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KABUL, AFGHANISTAN- MAY 13: Karima is smoking her 3rd daily take of heroin in front of her kids. The young woman is addicted to drugs since 15 years. She was married when she was only 11 years old. Unhappy in her marriage and her life, she started to smoke opium and heroin to forget about it. She has 5 kids who are all suffering from drug addiction disorders, they are all very small for their age. (Photo by Veronique de Viguerie/Getty Images for Vogue US)

Anti-corruption body rejects govt’s amalgamation plan

AT News Report-KABUL: The High Office of Oversight and Anti-Corruption (HOOAC) rejected Saturday the government’s plan over integrating the body with the Attorney General Office as “illegal”.

The HOOAC officials said that “some mafia and corrupt circles in the government are trying to weaken” the body and give incorrect advices to the leadership of the government.

An HOOAC official, Shamsollah Jawid called on the government to overview the new anti-corruption strategy.

“The HOOAC has foundation, personnel and professional employees. So, there is no reason to integrate this office, while other anti-corruption bodies that are scattered. This is an illegal act,” Jawid said, adding that the attorney general office is a prosecution institution and integration of the HOOAC to that would create a lot of problems.

He added that the office had significant achievements during its activities such as handling the Kabul Bank crisis, embezzlement in the Pashtany Bank, contracts in the ministry of public works, Kabul Municipality’s multi-million dollar contracts and investigation of thousands of acres of government lands that were grabbed.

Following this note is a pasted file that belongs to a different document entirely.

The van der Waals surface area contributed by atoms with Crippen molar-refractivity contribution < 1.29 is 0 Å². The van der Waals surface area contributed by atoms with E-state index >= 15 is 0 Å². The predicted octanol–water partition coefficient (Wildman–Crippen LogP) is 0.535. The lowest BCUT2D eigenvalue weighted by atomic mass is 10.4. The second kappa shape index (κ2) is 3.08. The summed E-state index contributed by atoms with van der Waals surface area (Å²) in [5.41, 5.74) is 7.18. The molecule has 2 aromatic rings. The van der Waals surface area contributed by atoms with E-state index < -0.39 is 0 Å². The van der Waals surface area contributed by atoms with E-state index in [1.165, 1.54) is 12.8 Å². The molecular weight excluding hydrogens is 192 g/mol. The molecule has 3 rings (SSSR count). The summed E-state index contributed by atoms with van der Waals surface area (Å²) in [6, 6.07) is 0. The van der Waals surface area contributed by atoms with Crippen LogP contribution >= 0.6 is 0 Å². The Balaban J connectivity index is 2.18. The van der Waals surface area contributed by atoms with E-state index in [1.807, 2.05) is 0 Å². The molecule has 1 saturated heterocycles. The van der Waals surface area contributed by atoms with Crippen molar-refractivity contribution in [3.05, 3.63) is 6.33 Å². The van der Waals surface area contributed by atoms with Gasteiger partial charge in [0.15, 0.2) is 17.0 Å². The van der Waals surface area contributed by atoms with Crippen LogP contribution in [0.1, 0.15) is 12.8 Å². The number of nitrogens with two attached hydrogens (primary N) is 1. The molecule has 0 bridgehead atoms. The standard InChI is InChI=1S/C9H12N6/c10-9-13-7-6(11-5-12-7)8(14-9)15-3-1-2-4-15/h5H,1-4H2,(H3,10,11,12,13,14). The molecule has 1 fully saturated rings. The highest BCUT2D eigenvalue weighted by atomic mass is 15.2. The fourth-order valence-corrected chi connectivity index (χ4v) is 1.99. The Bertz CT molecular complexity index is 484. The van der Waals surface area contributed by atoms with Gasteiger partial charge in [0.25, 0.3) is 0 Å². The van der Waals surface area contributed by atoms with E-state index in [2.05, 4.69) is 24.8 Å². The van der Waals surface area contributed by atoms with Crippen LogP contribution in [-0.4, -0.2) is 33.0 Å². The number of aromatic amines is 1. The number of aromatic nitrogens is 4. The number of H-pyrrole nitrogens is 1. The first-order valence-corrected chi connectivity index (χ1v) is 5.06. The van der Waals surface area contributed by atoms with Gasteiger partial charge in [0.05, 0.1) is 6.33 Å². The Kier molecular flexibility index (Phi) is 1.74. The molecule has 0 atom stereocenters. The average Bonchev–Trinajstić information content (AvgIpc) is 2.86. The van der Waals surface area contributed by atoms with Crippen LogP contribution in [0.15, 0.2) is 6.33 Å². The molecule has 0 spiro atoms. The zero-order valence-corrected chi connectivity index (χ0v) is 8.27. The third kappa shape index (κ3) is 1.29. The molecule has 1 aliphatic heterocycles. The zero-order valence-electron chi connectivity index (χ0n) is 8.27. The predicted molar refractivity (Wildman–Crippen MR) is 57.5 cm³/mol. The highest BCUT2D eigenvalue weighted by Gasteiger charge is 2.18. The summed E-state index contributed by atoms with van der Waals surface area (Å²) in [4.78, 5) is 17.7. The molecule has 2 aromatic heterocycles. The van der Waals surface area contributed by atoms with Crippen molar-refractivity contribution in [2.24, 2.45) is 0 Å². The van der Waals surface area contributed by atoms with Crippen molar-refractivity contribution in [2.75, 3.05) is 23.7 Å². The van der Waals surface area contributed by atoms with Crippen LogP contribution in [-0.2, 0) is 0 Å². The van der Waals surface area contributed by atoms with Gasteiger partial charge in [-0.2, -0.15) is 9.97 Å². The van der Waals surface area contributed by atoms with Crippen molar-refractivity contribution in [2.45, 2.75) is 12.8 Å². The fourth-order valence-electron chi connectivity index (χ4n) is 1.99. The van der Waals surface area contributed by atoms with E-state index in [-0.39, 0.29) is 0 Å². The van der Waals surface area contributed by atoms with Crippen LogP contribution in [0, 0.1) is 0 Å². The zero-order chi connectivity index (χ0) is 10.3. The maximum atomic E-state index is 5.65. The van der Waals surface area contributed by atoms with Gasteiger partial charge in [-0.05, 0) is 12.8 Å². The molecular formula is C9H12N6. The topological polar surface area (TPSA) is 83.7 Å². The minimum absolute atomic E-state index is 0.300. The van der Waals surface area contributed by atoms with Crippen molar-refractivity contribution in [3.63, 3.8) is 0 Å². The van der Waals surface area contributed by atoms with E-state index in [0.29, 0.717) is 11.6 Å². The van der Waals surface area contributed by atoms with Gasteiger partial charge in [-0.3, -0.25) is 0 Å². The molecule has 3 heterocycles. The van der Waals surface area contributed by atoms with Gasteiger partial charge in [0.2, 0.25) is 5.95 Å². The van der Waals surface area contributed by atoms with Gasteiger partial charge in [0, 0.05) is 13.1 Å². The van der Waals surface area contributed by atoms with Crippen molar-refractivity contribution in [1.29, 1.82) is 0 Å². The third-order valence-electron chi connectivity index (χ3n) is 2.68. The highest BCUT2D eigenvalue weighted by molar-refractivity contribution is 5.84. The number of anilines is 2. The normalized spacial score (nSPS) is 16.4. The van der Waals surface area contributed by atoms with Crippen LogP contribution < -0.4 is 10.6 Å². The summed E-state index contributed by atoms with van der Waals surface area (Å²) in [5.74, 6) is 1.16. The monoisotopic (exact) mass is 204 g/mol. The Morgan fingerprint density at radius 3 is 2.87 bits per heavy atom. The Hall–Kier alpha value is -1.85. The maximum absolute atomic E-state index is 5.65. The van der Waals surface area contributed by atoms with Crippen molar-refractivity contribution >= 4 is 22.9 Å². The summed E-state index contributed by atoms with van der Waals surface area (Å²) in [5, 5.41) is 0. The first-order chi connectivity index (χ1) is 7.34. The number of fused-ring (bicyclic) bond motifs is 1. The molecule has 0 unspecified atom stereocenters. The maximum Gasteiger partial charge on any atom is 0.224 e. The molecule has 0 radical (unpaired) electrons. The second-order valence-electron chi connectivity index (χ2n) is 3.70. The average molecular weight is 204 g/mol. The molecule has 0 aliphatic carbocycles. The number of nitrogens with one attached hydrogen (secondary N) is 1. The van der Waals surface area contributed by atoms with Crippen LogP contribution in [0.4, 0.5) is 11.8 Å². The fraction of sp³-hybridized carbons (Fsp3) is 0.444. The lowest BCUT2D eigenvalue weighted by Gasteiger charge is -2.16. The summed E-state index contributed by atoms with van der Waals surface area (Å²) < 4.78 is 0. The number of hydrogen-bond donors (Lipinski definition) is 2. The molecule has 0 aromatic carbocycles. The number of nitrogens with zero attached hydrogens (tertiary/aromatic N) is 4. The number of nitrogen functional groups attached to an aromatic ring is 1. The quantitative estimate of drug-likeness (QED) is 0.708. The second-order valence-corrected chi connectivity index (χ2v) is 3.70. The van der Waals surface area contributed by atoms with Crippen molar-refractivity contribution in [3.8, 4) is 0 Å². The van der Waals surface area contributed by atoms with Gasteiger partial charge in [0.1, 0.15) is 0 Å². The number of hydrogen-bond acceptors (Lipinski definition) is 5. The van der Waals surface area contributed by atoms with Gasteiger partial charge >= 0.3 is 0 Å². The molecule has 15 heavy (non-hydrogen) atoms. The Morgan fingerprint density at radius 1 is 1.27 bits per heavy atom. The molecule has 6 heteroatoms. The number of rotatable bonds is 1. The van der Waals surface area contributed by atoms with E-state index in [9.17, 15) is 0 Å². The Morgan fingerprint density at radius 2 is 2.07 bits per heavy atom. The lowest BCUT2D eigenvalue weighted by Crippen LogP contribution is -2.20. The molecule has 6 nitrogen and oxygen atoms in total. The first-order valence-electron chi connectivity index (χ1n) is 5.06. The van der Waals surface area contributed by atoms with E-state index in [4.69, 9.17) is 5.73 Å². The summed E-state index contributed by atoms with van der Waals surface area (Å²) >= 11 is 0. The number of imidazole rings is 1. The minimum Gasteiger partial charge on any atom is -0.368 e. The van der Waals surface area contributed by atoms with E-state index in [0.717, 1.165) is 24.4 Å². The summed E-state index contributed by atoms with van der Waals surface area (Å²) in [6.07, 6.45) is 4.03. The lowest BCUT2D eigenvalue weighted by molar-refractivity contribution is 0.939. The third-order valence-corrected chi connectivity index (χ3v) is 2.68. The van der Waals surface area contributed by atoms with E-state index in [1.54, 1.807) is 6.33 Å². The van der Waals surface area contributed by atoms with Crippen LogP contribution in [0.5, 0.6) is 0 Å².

Government officials refused to comment on the issue.

The Transparency International put Afghanistan fourth in the list of most corrupt countries after Somalia, North Korea and Sudan in 2017.

Analysts call the existence of the anti-corruption office necessary according to the international conventions, saying it was a big mistake to integrate the office to the attorney general office.

“The attorney general office has failed to do its own responsibilities due to lack of professional personnel, so how can it do another responsibility? This is a big mistake to integrate the two offices and the president has to review his decision,” said economic analyst, Younus Fakoor.

But others blame the anti-corruption body for failing to investigate senior former and current official who have cases of corruption.

Fakoor believes that intervention by the former government officials and the existence of corrupt individuals in the current government prevents the anti-corruption office to do its job well.


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